Sunday, February 08, 2009

Why the University of Arizona cuts make sense

Being an ABD grad student I'm a little "bothered", so to speak, by the prospect of mandatory furloughs. The "deferred compensation" alternative presented by Ted Downing--who I miss having in the legislature--seems more sensible, but at the very least the policy could have been distributed differently between higher-paid employees, departmental staff, junior faculty, and grad students. The high-paid employees can take the hit, University departments are already running on skeleton crews and can't afford to have staffers taking days off, and five days' income is so much for junior faculty and grad students that it's sure to hurt morale. (Both will come to work anyway.) ASU has taken this into account. U of A charged forward clumsily.

Then again, the details haven't yet been sent to us, so maybe the plan isn't set in stone.

But that aside, the cuts make sense. University of Arizona President Robert Shelton sent an e-mail early last week presenting them in brief. To quote:
We will also be forced to eliminate or greatly reduce many of our outreach and community-based activities. This will result in:
a.. The suspension of three-quarters of University funding for UApresents.
b.. The current Flandrau Science Center facility, Planetarium and UA Mineral Museum will be closed to school groups and the public later this spring.
c.. The Arizona State Museum will be open to the public fewer days per week, and many outreach and educational activities, including public events, will be cancelled later this spring.
d.. The UA Museum of Art will be open fewer days per week, and will eliminate its engagement in university-level education as well as educational outreach.
e.. A significant portion of the UA's outreach and extension operations across the state will be suspended.
The new partnership creating the Colleges of Letters and Science allows us to reduce the number of academic colleges from 16 to 13, and we have previously announced the closing of University College, the functions of which are being absorbed in the new Colleges of Letters and Science.

Letters and Sciences makes sense from an intellectual perspective, although some toes will surely be stepped on. But as for (a) through (d): why were these things paid for by the State, anyway? To fund museums, UA Presents, etc--highbrow stuff, all--with the taxpayer dime is simple exploitation. It's the worst kind, too: literate sorts who prefer the Academy of St. Martin in the Fields to AC/DC can put together pretty-sounding albeit half-baked arguments for subsidizing their entertainment with far more skill than the AC/DC fan can bring to bear in telling them to go fuck themeselves. It isn't a fair fight. (Full disclosure: your narrator owns a copy of Back in Black but usually prefers Sir Neville Marriner's chamber orchestra.) Back at Tulane the classical-music concerts didn't come out of our tuition fee, but were financed by ticket sales--usually free or a small peppercorn for students--and donors in the community who valued the arts.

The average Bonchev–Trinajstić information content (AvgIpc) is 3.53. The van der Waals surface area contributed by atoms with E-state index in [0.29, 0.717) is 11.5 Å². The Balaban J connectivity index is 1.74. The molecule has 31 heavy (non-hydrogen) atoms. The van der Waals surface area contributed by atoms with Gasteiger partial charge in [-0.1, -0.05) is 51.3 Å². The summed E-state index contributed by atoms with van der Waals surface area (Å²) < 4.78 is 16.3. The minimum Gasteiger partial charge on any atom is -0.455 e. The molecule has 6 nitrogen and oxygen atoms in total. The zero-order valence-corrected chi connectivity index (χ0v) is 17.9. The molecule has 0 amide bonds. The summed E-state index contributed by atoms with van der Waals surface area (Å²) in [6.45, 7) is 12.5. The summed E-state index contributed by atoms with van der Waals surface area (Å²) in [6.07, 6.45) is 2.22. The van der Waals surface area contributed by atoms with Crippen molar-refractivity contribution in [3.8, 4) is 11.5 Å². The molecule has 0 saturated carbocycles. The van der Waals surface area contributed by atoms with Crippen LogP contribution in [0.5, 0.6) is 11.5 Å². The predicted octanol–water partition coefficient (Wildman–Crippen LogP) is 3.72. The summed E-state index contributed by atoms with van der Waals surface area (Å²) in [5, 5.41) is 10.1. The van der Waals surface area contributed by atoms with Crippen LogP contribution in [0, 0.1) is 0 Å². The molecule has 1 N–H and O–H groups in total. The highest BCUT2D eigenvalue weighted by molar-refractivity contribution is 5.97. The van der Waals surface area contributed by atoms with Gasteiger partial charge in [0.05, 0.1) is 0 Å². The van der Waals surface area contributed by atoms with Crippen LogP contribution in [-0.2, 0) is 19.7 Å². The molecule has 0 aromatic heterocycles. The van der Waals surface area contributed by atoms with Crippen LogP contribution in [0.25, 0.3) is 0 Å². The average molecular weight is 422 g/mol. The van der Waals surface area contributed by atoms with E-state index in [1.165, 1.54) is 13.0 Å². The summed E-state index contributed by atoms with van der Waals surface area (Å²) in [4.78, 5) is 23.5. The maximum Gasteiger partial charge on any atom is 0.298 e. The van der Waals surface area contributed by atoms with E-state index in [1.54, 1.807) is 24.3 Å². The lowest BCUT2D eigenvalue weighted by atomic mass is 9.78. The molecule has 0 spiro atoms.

It should be that way at the University of Arizona, too, and this is the correct way to make it so. Did you know that UA Presents was subsidized? Neither did I. (Isn't government funding of colleges and universities insidious?) Now I do, and now I know the subsidy has gone away. And I'll pay more for the ticket, and perhaps start paying a fee to drop in at the museum. And some high-minded businessman who does think that artsy stuff should be more affordable than a Rolling Stones concert or a day at the ballpark (it is, but it's less popular anyway) or who wants to be a patron of the arts will make a donation or even establish an endowment. Bread-and-circuses stuff has the public's immediate interest and attention. Elimination of a support staff position in the Department of Transgendered Jewish Chicano Studies does not.

I suspect that the set of moaners and the set of donors will be largely exclusive. Belief that everything good is the government's responsibility pretty much absolves one of any duty to support anything privately. We're far more likely to see Jim Click's name on a plaque in the Arizona State Museum than we are to see the establishment of a Paula Aboud Chair for Study of the American Political Tradition. I will, however, contribute the dollar equivalent of 19.68 euros if that last one ever happens.

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